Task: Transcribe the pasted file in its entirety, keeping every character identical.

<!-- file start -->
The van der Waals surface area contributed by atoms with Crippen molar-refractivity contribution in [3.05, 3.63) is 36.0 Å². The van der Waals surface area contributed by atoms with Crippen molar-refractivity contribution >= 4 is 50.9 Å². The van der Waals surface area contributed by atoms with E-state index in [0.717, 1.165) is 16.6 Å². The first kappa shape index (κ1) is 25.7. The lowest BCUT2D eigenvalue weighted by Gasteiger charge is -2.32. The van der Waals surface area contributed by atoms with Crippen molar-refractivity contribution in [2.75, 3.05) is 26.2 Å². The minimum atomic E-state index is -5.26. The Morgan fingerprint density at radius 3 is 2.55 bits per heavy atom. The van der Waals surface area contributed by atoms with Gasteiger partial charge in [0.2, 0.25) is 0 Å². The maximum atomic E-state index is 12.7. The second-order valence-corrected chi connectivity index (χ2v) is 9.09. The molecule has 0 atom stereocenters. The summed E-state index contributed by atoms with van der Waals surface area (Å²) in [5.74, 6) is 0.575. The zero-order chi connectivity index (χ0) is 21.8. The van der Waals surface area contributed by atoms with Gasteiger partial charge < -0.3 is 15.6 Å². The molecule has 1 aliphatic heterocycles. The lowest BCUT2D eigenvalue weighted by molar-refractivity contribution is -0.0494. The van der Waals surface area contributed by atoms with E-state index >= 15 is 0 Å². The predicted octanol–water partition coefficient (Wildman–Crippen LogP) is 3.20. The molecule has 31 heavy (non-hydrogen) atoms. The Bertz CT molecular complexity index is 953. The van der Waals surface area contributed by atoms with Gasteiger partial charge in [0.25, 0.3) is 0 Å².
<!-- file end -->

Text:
The van der Waals surface area contributed by atoms with Crippen molar-refractivity contribution in [3.05, 3.63) is 36.0 Å². The van der Waals surface area contributed by atoms with Crippen molar-refractivity contribution >= 4 is 50.9 Å². The van der Waals surface area contributed by atoms with E-state index in [0.717, 1.165) is 16.6 Å². The first kappa shape index (κ1) is 25.7. The lowest BCUT2D eigenvalue weighted by Gasteiger charge is -2.32. The van der Waals surface area contributed by atoms with Crippen molar-refractivity contribution in [2.75, 3.05) is 26.2 Å². The minimum atomic E-state index is -5.26. The Morgan fingerprint density at radius 3 is 2.55 bits per heavy atom. The van der Waals surface area contributed by atoms with Gasteiger partial charge in [0.2, 0.25) is 0 Å². The maximum atomic E-state index is 12.7. The second-order valence-corrected chi connectivity index (χ2v) is 9.09. The molecule has 0 atom stereocenters. The summed E-state index contributed by atoms with van der Waals surface area (Å²) in [5.74, 6) is 0.575. The zero-order chi connectivity index (χ0) is 21.8. The van der Waals surface area contributed by atoms with Gasteiger partial charge < -0.3 is 15.6 Å². The molecule has 1 aliphatic heterocycles. The lowest BCUT2D eigenvalue weighted by molar-refractivity contribution is -0.0494. The van der Waals surface area contributed by atoms with E-state index >= 15 is 0 Å². The predicted octanol–water partition coefficient (Wildman–Crippen LogP) is 3.20. The molecule has 31 heavy (non-hydrogen) atoms. The Bertz CT molecular complexity index is 953. The van der Waals surface area contributed by atoms with Gasteiger partial charge in [0.25, 0.3) is 0 Å².